Also better to have a spring based pressurising system. This system on top in one container, the lower enclosed container with the water. Or, have the pumping system just outside in reach to pump while trekking when the pressure is low.

Dawar Saify

A solution in search of a need and market. On the trail, KISS applies if you want to survive or just reliably have a drink of water.


WOW look at all of the boobirds. I have a Rig 1600 and I love it! I had a couple Camelbaks that I thought I was in love with till the bladders grew mold in them. I went through three bladders before giving GEIGERRIG a try. @ComedyBill Blowing into the tube does create pressure but who are you going to share with after you mix your saliva with the water? I think that this is why my drink tube and bladder always gets moldy.... I blew into my friends tube to show her how to pressurize the bladder and she dumped the water out. \"that\'s gross\" I bought my pack at REI and they were comparable in price to the Camelbaks there.


@Letmehike - If they are really comparable in cost that\'s great. But I can see replacing gas as being a bit of a pain (just another thing to do).

Only a tiny bit of water will come in to contact with your [highly toxic] air and surely on a standard sack OR this super-duper one - the water still comes through the hole you suck!?

As for mould prevention, here\'s a few ideas:

Regularly clean your sack and hose with sterilising tablets (e.g. Milton) Keep water in the system with NO AIR (got one at home that\'s been lying for months and no mould) Drain it all and store it in the freezer ComedyBill

@Comedy bill or you could just save yourself the pain and expense of buying a cleaning kit and just turn the bladder inside out and throw it in the dishwasher. simple facts: I have owned both and I like the GEIGERRIG better because in-line filtration, reversible bladder that I can throw in the DISHWASHER and the pressurization. If you have not even owned a GEIGERRIG then why would you be arguing these points? Go buy one and try it before knocking it. BTW, I registered the mountain passport that came with the pack and went to Angel Fire, Brundage, Alpine Meadows and Brenton Woods ski resorts for FREE. What other pack gives you that option?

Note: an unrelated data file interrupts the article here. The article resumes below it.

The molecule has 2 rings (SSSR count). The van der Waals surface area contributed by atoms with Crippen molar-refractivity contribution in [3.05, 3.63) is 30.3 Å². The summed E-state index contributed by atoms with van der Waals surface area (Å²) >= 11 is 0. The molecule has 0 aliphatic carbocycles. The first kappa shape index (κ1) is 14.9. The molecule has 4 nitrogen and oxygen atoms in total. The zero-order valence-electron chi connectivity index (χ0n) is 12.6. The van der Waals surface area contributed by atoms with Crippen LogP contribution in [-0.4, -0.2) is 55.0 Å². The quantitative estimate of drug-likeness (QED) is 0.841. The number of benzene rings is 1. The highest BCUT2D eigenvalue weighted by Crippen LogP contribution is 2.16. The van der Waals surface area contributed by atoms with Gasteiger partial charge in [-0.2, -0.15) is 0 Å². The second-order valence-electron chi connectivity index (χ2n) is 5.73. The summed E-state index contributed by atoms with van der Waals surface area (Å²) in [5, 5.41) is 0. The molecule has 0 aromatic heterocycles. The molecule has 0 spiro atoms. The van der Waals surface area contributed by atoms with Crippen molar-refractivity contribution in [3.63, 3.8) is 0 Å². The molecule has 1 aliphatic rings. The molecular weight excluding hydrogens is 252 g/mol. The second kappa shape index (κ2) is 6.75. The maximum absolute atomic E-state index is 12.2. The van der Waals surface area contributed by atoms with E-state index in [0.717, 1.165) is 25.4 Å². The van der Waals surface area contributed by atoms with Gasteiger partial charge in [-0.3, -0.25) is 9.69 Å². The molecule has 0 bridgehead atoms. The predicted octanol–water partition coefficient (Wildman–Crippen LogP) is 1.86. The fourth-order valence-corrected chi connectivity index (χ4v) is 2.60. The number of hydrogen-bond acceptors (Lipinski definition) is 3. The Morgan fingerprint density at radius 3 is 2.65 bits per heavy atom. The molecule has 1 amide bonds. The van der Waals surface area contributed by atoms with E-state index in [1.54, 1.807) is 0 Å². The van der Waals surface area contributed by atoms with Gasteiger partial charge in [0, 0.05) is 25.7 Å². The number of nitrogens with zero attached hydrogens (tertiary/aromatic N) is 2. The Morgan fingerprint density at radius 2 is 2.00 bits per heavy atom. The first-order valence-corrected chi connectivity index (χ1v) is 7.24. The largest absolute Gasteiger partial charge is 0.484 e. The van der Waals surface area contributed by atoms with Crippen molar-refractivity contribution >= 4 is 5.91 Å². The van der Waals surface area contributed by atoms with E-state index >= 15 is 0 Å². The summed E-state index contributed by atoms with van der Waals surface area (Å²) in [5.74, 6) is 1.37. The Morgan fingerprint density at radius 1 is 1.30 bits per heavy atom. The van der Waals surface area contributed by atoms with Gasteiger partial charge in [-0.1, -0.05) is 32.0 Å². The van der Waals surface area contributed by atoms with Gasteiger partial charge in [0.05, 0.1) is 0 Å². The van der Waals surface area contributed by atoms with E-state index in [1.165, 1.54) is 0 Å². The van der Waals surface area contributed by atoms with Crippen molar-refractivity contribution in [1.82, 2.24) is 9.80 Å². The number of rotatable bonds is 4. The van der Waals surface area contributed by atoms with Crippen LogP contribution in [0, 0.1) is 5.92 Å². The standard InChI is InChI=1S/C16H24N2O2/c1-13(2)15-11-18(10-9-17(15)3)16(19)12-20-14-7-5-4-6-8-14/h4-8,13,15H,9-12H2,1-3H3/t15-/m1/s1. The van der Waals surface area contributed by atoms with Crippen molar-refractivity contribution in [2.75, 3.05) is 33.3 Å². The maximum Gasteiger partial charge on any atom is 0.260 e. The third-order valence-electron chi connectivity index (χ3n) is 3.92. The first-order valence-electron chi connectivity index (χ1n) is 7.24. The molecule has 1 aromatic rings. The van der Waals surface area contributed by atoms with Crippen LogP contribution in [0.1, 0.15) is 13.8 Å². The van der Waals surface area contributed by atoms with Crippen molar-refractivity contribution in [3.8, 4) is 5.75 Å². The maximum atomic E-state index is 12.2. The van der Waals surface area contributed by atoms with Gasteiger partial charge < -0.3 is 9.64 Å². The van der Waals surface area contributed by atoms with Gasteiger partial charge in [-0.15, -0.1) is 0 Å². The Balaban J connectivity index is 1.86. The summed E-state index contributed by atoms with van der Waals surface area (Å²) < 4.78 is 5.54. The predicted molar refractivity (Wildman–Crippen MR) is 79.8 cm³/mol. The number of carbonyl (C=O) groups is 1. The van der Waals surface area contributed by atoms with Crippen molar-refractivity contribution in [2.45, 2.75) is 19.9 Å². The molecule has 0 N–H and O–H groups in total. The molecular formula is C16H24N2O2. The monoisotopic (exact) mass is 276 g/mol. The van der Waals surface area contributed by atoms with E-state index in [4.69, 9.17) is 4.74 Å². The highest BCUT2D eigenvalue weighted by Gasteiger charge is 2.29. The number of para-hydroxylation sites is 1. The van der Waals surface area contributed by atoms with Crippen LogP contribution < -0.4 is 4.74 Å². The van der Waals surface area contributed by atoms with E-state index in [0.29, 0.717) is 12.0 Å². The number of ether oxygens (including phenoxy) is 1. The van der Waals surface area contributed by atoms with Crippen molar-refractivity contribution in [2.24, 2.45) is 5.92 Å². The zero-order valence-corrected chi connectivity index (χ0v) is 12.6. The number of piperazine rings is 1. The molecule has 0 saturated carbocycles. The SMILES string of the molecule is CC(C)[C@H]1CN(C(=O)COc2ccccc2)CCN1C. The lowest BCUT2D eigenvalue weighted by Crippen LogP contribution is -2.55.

@Letmehike - you\'re right, I don\'t own one of these and therfore maybe can\'t see what i\'m missing... But while I have several standard bladders and cleaning tools, I might as well use them till they\'re broken!

As for the mountian pass - I\'d need a rather expensive plane ticket first anyway...


I have a Rig 1600 and have been very pleased with it. The quality is very good and it does what it is supposed to do. The spray function comes in very handy, especially when riding in the desert in 40C heat and you want to cool down a bit :) Also, I.M.H.O. how a manufacturer stands behind their product is just as important as the product itself. In this regard GEIGERRIG was exceptional to me.


I always wondered why CamelBak was so popular. I hate cleaning mine. A dishwasher friendly pack makes a lot of sense. I\'ll be stopping by REI soon to get my fountain pack...

Juston Preble

A complicated solution for a simple problem. If you want pressurized water, just add rubber bands around your hydration bladder. Done, works fine. And no air in the bladder to allow sloshing water to give you away to the game while hunting, or adjust your balance while running. K.I.S.S. Keep It Simple Stupid.